Foucaultʼs ʻarchaeologicalʼ project is to analyse the relationship between third and second levels:

to rediscover on what basis knowledge and theory became possible; within what space of order knowledge was constituted; on the basis of what historical a priori, and in the element of what positivity, ideas could appear, sciences be established, experience be reflected in philosophies, rationalities be formed, only, perhaps, to dissolve and vanish soon afterwards. [48]

Though very different from those of Foucault,

Bakhtinʼs historical works follow precisely this pattern, focusing entirely on the forms of pre-literary culture which made the novels of, say, Rabelais and Dostoevsky possible. Where Foucault attempts to outline ʻrules of formation which were never formulated in their own rightʼ but were nevertheless intuitable, Bakhtin develops the notion of the ʻchronotopeʼ, or time–space intuitions characteristic of a particular life-form which make certain types of literature possible, and which correspond to specific discursive formations. [49] The age of the epic corresponded with Athenian monoglossia, and it was only the collapse of this that made the development of science and ʻrealisticʼ literature possible. The first pre-novelistic works were made possible by the first inter-animation of cultures and languages – polyglossia – which resulted from the collapse of Athenian democracy and Hellenic expansion. The modern novel was born with the breakdown of the feudal order, which allowed the inter-animation of different social groups and their discourses (heteroglossia).

Rabelais and Dostoevsky were both writing at ʻthresholdʼ times when the old order was in decline and the new order had yet to form, times when the inter-animation of social discourses was particularly acute, leading to a flood of ʻunofficialʼ culture into their novels. The carnivalesque plays a particularly important role here, constituting a sort of genre of the third realm, a transition point between cultureʼs ʻprimary codesʼ and reflexive forms. In each case there is no attempt to assess the adequacy of any historically generated form of social consciousness against a world existing independent of knowledge, but only an attempt to uncover the preconditions for historically specific oeuvres. This is a neo-Kantian project which both Bakhtin and Foucault share.

Shifting positions on a neo-Kantian base

With these methodological parallels it is no surprise that there are so many areas in which Foucaultʼs and Bakhtinʼs historical works can be compared, but it is almost solely on this basis that comparative work has so far progressed. Foucaultʼs pervasive anti-humanism and subsequent turn from archaeology to genealogy has overshadowed attempts to discern philosophical common ground at a more fundamental level. As Rose shows, Foucaultʼs reversion to genealogy was a defection from one school of neo-Kantian thinking to another, with the Marburgian primacy of validity being replaced by a Nietzschean version of Baden School neo-Kantianism in which the primacy of value in the production of knowledge takes the form of power. [50] It is significant that it is this move that draws the fire of the more Marburgian Habermas, who argues that ʻthe internal aspects of meaning, of truth-validity, and of evaluating do not go without remainder into the externally grasped aspects of practices of powerʼ. [51]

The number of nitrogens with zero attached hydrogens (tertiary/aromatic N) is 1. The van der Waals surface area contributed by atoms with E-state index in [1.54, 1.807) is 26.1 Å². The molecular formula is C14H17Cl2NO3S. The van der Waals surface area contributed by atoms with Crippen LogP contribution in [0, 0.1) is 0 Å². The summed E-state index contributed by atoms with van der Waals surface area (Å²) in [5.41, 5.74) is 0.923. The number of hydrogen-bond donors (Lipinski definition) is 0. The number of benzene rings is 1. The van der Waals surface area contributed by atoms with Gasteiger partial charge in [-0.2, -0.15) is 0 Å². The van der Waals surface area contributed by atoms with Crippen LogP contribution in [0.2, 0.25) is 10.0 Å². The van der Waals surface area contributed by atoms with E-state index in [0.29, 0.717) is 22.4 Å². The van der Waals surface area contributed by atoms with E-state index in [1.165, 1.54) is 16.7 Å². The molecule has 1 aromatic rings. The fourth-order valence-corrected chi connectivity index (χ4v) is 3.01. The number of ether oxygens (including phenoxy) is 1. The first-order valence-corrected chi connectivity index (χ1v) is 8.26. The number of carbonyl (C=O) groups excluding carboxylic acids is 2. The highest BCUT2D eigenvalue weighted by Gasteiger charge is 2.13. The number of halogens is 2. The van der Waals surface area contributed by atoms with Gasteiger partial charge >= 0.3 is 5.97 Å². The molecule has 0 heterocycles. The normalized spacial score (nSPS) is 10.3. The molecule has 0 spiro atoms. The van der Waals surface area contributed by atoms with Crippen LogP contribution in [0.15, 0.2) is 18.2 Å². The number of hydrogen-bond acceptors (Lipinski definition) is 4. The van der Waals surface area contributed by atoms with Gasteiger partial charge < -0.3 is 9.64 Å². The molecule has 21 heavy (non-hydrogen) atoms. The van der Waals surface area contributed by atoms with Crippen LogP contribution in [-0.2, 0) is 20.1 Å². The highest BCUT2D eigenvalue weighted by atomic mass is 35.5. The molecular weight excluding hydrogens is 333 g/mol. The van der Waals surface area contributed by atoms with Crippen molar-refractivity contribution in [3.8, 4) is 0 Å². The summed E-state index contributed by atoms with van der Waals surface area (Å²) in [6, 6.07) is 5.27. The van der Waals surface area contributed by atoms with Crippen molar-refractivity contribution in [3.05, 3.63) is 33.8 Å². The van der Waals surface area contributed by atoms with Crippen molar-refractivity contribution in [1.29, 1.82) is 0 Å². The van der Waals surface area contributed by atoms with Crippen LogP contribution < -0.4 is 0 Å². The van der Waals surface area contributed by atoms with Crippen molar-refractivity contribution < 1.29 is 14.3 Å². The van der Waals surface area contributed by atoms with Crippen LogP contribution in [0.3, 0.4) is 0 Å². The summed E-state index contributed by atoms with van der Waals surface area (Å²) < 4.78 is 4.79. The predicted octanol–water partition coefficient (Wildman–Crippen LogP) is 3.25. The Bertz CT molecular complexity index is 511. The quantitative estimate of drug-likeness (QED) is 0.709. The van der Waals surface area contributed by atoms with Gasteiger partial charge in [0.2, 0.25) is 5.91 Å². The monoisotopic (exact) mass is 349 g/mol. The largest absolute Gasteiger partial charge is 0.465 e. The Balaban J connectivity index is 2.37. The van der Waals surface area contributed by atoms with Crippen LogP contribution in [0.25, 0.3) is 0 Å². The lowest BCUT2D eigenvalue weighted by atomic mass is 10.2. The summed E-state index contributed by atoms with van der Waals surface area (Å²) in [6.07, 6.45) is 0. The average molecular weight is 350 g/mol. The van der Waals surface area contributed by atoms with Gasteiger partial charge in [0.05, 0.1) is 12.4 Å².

Unlike the poststructuralists, Bakhtin remained a humanist throughout his career, his philosophy of language being based on an organicist model rather than the intellectualism of Saussure. His idea of dialogue was a linguistic rendering of an ethic of intersubjective relations developed from the Marburg School and the phenomenology of Max Scheler, whose own work was to some extent an attempt to overcome the fragmentation of subjectivity described by Nietzsche. In the Bakhtinian mix there are the developments of neo-Kantianism in the work of Simmel and Cassirer, with the attempt to overcome the dichotomy of life and objective culture through the notion of unfolding symbolic forms. Derridaʼs and Foucaultʼs attachment to Nietzscheʼs fragmentation of the subject and a neoSaussurean philosophy of language is in sharp contrast to Bakhtin, while the French theorists both effectively took the opposite side to Bakhtin in the famous 1929 Davos disputation between Heidegger and Cassirer. Foucault and Derrida diverge on their attitude to phe-nomenology and to Heideggerʼs Ursprungsphilosophie, but their points of agreement are more pervasive. There are nevertheless distinct points of convergence between the French and Russian theorists. Derridaʼs encounter with Levinas on the basis of intersubjective ethics, pioneered by Scheler, led Derrida to move toward a delineation of an ethics of deconstruction which in some respects echoes the ethical charge of Bakhtinʼs dialogism. Similarly the later Foucaultʼs gravitation toward an ethics which reactivates the sollen (ought) at the basis of Baden neo-Kantianism brings him back into a common problematic. Common to all three theorists is a tendency to efface politics and ultimately to replace it with ethics, itself a classic neo-Kantian move. Foucault ultimately transforms the will to power into a vitalistic will to life, revealing his own connection to Lebensphilosophie, taking us back to his formulations in The Order of Things and to the parallels with Bakhtinʼs attempts to mediate the ʻworldsʼ of life and culture through a ʻthird realmʼ. These developments are all explicable with reference to roots in a shared philosophical tradition which in the case of Bakhtin was direct but in that of the French theorists was gained through a tradition of academic philosophy and sociology founded on German neoKantianism.